Algeria eyes Peruvian natural gas development
Algeria's Sonatrach, eyeing the pending development of Peru's gas reserves and transport system, said it will join state-owned Petroperu in hydrocarbon exploration and production activities.
OGJ Oil Diplomacy Editor
LOS ANGELES, Feb. 5 -- Algeria's state-owned Sonatrach, eyeing the pending development of Peru's natural gas reserves and transport system, said it will join state-owned oil company Petroperu in hydrocarbon exploration and production activities.
Algerian Energy Minister Chakib Khelil, on a state visit to the South American nation, said his country will discuss the type of alliance that can be formed with Petroperu, pending resolution of several issues, which he did not specify.
For its part, the Algerian government said: "An Algerian-Peruvian work team operating in the hydrocarbon field has been installed during the visit of Energy and Mining Minister Chakib Khelil to Peru, from Feb. 1-4."
It said the team will implement the minutes signed during the visit that call for the "strengthening of cooperation between the two countries in hydrocarbon exports and production, marketing, transport of gas, refining, petrochemicals, and the training of Peruvian executives in Algeria."
Peru asked for help
The Algerian government statement, along with Khelil's remarks, followed an earlier request by Peruvian energy and mines minister Pedrao Sanchez for more assistance from the North African country, especially in the transport of offshore hydrocarbons.
Sanchez said Peru, through technology transfer, also wants to benefit from Sonatrach's experience in the development and operation of petrochemical and LNG plants.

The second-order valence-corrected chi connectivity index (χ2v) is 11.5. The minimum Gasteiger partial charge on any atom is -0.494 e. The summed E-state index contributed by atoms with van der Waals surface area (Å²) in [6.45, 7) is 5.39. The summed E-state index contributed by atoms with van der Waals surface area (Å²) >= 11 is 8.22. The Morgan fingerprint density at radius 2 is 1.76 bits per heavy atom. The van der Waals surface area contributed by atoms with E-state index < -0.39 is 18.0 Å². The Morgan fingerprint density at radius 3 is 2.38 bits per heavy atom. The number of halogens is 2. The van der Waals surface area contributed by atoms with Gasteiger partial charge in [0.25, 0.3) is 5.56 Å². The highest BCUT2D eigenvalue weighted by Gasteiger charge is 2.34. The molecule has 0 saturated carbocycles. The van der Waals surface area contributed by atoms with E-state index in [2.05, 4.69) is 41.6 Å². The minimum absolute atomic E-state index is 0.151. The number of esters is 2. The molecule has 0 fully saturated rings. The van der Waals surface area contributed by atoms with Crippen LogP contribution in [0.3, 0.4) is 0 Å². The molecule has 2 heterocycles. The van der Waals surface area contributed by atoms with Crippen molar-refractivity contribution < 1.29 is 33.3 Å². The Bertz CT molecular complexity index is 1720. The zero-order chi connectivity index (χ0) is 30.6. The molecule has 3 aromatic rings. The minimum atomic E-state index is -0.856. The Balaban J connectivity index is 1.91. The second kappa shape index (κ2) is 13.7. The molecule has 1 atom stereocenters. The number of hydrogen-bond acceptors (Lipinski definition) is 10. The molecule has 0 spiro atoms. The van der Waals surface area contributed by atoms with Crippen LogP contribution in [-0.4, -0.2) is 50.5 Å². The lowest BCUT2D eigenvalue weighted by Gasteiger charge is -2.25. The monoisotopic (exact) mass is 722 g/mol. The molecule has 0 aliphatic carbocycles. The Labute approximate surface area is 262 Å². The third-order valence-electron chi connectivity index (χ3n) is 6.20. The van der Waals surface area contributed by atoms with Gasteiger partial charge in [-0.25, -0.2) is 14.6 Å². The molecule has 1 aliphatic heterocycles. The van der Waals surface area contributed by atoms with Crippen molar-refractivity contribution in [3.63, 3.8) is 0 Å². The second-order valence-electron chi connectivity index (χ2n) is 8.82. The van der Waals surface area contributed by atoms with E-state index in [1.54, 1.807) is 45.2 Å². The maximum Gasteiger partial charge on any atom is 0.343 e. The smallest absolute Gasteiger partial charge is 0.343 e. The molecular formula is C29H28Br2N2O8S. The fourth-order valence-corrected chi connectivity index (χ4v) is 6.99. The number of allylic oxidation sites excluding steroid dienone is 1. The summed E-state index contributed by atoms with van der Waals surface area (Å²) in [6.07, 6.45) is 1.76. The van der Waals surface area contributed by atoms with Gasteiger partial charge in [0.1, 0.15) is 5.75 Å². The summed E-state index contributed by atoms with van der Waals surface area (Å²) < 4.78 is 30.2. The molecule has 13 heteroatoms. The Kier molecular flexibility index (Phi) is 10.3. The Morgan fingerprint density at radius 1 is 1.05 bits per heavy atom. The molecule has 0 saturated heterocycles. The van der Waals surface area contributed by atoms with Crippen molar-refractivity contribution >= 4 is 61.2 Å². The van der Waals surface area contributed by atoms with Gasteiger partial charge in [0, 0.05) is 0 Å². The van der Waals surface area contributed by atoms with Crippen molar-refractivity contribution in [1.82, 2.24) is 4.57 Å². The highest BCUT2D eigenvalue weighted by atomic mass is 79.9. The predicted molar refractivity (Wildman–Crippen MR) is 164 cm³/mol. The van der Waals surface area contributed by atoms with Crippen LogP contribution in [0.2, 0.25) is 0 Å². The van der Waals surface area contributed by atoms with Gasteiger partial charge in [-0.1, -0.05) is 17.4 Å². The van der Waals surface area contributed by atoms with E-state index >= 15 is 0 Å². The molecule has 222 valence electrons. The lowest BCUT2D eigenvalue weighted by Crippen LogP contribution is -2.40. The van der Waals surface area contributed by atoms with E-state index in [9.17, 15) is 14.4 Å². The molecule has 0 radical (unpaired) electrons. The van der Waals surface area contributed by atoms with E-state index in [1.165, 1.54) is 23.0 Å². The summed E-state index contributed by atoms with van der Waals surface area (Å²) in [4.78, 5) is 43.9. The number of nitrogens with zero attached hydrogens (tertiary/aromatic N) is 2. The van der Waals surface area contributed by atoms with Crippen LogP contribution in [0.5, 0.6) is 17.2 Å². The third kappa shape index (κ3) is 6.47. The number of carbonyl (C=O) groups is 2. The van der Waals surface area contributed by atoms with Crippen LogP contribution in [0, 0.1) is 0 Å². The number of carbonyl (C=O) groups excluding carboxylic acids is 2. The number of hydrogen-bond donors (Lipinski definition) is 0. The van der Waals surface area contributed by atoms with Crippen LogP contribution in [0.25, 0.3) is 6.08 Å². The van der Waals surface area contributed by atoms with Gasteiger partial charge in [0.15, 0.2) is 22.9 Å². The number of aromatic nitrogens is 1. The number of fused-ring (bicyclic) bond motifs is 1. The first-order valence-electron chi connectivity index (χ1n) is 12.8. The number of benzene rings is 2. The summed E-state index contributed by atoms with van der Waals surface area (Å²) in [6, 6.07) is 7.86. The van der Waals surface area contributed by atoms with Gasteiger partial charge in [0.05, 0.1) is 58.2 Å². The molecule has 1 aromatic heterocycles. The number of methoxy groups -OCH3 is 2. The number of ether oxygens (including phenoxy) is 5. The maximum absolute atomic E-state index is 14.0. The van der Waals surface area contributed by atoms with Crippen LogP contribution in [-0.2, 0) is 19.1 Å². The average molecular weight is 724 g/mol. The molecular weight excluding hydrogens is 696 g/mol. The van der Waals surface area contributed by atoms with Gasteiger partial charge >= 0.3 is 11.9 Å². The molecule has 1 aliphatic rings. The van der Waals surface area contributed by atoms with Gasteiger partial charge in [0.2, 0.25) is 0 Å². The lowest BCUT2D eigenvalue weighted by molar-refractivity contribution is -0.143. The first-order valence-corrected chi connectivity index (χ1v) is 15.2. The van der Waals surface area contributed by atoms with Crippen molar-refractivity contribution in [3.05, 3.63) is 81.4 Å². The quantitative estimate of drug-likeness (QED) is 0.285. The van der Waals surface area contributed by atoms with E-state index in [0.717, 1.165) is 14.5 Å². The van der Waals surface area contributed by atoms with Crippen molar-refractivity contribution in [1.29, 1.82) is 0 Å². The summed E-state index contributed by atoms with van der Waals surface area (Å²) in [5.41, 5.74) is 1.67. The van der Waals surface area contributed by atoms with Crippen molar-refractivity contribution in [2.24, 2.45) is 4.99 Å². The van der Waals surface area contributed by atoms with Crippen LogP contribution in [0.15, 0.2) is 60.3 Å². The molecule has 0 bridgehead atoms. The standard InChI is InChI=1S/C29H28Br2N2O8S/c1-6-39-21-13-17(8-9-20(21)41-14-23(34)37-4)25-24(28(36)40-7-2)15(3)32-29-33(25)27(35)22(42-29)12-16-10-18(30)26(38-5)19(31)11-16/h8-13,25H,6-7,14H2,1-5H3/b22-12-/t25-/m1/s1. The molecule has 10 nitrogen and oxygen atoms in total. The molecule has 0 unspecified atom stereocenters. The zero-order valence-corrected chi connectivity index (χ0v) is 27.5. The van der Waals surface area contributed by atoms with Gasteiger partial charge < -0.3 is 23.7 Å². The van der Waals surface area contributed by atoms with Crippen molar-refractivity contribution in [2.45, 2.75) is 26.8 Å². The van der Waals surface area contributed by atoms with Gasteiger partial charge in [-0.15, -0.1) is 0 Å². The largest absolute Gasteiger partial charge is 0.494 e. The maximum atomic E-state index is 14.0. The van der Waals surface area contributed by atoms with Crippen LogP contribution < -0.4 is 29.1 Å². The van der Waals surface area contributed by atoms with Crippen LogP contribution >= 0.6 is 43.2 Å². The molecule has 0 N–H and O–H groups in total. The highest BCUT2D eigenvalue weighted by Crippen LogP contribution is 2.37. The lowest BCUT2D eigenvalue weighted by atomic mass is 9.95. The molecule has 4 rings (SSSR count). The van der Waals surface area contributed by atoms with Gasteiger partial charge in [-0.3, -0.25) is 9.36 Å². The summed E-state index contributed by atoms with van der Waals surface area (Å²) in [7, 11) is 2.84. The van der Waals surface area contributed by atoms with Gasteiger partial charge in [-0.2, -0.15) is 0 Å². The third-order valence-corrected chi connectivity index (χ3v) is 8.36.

Sonatrach already is a 21% shareholder of the Peruvian firm Transportadora de Gas del Peru (TGP), which transports gas and liquids from Camisea gas fields to Peru's Pacific coast, as well as a 10% share in the Consorcio Camisea which operates Camisea fields.
The announcement of cooperation with Algeria follows reports in December that TGP, which operates twin gas pipelines from Camisea fields, was in talks with the government to more than double the existing pipeline capacity in wake of burgeoning demand.
Loans agreed and sought
Two major upgrades—both due for completion in second-half 2009—are already under way: a $130 million increase of capacity at a compressor station in the Ayacucho region and the $150 million construction of a loop along Peru's coast.
The Andean Development Corp, Peru's Banco de Credito, and French bank Natixis in December granted TGP a $150 million loan for the expansion project, which will increase capacity to 450 MMcfd from 314 MMcfd.
But the additional capacity, originally forecast to be reached by 2015, is already considered insufficient, given demand growth. Consequently, the government and TGP are considering plans to increase capacity to 1 bcfd with a new pipeline.
While such a pipeline expansion would help in meeting demand growth, the project still must be studied and financed before it can proceed. TGP Gen. Mgr. Ricardo Ferreiro last month said financing for the project would be sought this year.
Meanwhile, Sonatrach has expressed further interest in Peru's gas industry.
In November, Sonatrach Pres. Mohamed Meziane told Peru's El Comercio newspaper that his firm was seeking out Peruvian projects in which it could serve as operator.
In particular, Sonatrach wants to explore for gas and to build local gas pipelines, according to Meziane, who also expressed hope that exploration of areas near Camisea would prove fruitful and permit gas exports, especially to Mexico and the US.
Contact Eric Watkins at email@example.com.